On the 8th day of the Tibetan new year, the Year of the Water Snake, His Holiness the Gyalwang Karmapa made a pilgrimage to the Dhamek stupa in Sarnath, one of the holiest sites for Buddhists. By 8:00 a.m., the monks, students, and foreign visitors staying at the Vajravidya Institute had made their way to the stupa, which sits amid a cluster of ruins on the site where the Buddha first turned the wheel of the dharma, teaching the Four Noble Truths.
Pilgrims from many countries were also present, despite the early hour. Some touched the stupa reverently with their foreheads, while others circumambulated it. Still others watched with curiosity as the Vajravidya monks readied a small shrine for the puja. The stupa had been garlanded for the occasion with bright orange carnations and small streamers of white flowers. It looked majestic and festive.
Shortly after 8:00, the Tibetan gyalings sounded His Holiness’s arrival. Led by an escort of Khenpos wearing ceremonial yellow hats and carrying incense, he walked the long path to the stupa, stopping to accept khatas and greet people along the way. He completed one kora around the stupa and then offered three prostrations before settling onto a simple throne at the front of the assembly of monks and lay people.
For about half an hour, the assembly chanted aspiration prayers, many of them familiar to those who have attended the Kagyu Monlam either in India or abroad. The monks recalled the deeds of the Buddha and made prayers for auspiciousness and wellbeing during the coming year. They prayed for the Karma Kagyu lineage and for the lamas’ long lives. Delicious mango juice boxes were passed around.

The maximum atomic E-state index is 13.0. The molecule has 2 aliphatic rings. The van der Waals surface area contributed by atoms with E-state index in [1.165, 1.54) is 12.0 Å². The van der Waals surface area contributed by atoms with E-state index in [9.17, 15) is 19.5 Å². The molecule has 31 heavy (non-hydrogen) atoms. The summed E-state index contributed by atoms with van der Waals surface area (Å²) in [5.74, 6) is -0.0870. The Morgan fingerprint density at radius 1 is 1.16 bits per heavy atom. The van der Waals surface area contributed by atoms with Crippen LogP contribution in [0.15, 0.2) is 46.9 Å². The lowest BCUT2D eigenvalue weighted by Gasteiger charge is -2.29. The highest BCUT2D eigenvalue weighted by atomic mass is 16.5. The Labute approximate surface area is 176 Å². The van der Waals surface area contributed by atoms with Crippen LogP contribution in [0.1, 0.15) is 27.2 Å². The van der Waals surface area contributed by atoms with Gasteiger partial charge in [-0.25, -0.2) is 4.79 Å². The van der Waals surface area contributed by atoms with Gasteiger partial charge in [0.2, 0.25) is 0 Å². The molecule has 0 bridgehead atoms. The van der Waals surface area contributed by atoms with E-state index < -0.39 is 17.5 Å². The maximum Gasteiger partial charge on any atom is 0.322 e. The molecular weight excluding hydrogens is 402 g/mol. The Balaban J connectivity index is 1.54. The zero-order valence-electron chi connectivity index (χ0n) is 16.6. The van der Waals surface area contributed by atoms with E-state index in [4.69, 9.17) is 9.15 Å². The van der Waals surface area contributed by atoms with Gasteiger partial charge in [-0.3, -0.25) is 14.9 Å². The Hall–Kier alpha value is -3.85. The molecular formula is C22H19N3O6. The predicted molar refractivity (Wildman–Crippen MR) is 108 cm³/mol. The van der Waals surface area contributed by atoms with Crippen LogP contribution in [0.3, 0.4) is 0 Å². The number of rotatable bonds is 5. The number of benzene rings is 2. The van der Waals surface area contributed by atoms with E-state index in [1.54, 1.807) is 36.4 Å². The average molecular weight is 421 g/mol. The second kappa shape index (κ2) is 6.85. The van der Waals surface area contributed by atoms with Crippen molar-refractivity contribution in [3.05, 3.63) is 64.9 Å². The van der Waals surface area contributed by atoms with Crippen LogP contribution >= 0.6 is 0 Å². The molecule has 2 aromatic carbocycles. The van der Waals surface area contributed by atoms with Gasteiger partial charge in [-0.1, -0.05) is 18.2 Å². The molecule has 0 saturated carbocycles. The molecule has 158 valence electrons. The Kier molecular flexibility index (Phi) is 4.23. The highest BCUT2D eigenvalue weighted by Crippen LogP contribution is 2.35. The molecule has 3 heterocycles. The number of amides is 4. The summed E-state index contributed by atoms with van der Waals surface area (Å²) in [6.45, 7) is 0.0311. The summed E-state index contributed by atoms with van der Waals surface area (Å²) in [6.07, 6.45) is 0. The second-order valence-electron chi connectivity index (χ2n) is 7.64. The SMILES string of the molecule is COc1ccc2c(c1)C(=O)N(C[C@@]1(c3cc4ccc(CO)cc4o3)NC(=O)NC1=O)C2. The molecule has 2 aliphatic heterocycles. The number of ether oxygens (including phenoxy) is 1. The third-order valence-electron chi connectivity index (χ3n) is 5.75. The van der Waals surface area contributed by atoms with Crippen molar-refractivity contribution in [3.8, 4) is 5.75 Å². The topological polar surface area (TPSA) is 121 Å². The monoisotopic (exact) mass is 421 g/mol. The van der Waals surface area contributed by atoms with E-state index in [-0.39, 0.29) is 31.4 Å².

Occasionally, the voices of pilgrim groups chanting from the sutras mingled with the chants of the Tibetan assembly. And in one lovely instance, a group of pilgrims, dressed in white as is customary for many Southeast Asian traditions, circumambulated the stupa while casting curious glances at His Holiness. Their leader, a monk robed in orange, was unabashedly filming the puja from his place at the head of the line.
It is said that making aspiration prayers at holy sites is one of the best ways to accumulate merit. In making this trip to the Dhamek stupa on the auspicious 8th day of the new year, His Holiness made this activity possible for many others, generating countless virtue for his students and for the many spectators and pilgrims who witnessed his activity. As Khenpo Karthar Rinpoche reminds us so often, we can all share in the vast merit of others’ virtuous actions, simply by rejoicing in them. On this simple yet profound occasion there was much reason to rejoice.
— Amy Schwartz